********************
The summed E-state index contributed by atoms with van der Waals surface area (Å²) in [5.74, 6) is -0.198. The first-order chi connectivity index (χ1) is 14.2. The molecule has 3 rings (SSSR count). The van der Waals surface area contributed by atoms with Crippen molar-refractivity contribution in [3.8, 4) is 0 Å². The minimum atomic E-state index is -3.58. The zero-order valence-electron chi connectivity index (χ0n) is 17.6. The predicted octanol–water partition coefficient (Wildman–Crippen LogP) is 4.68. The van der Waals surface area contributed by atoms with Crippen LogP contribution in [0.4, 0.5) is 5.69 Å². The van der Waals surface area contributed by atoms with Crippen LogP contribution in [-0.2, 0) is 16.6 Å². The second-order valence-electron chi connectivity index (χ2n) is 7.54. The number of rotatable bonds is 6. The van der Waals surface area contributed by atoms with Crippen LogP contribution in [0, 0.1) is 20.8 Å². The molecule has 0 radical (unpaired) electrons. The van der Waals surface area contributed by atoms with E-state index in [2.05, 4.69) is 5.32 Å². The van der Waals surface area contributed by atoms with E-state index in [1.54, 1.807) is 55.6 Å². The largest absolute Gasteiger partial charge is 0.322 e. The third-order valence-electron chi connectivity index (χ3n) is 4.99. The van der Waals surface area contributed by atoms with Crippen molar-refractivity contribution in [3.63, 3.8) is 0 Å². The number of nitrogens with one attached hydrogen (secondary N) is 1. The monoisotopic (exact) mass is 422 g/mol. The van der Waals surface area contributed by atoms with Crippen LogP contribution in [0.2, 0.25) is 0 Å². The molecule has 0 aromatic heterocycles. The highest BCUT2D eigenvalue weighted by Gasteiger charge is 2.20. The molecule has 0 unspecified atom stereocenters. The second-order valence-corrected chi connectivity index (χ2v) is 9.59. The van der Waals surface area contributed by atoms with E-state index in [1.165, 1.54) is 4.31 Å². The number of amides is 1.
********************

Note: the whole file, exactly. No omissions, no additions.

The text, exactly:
The summed E-state index contributed by atoms with van der Waals surface area (Å²) in [5.74, 6) is -0.198. The first-order chi connectivity index (χ1) is 14.2. The molecule has 3 rings (SSSR count). The van der Waals surface area contributed by atoms with Crippen molar-refractivity contribution in [3.8, 4) is 0 Å². The minimum atomic E-state index is -3.58. The zero-order valence-electron chi connectivity index (χ0n) is 17.6. The predicted octanol–water partition coefficient (Wildman–Crippen LogP) is 4.68. The van der Waals surface area contributed by atoms with Crippen LogP contribution in [0.4, 0.5) is 5.69 Å². The van der Waals surface area contributed by atoms with Crippen LogP contribution in [-0.2, 0) is 16.6 Å². The second-order valence-electron chi connectivity index (χ2n) is 7.54. The number of rotatable bonds is 6. The van der Waals surface area contributed by atoms with Crippen LogP contribution in [0, 0.1) is 20.8 Å². The molecule has 0 radical (unpaired) electrons. The van der Waals surface area contributed by atoms with E-state index in [2.05, 4.69) is 5.32 Å². The van der Waals surface area contributed by atoms with E-state index in [1.54, 1.807) is 55.6 Å². The largest absolute Gasteiger partial charge is 0.322 e. The third-order valence-electron chi connectivity index (χ3n) is 4.99. The van der Waals surface area contributed by atoms with Crippen molar-refractivity contribution in [3.63, 3.8) is 0 Å². The number of nitrogens with one attached hydrogen (secondary N) is 1. The monoisotopic (exact) mass is 422 g/mol. The van der Waals surface area contributed by atoms with Crippen LogP contribution in [0.2, 0.25) is 0 Å². The molecule has 0 aromatic heterocycles. The highest BCUT2D eigenvalue weighted by Gasteiger charge is 2.20. The molecule has 0 unspecified atom stereocenters. The second-order valence-corrected chi connectivity index (χ2v) is 9.59. The van der Waals surface area contributed by atoms with E-state index in [1.165, 1.54) is 4.31 Å². The number of amides is 1.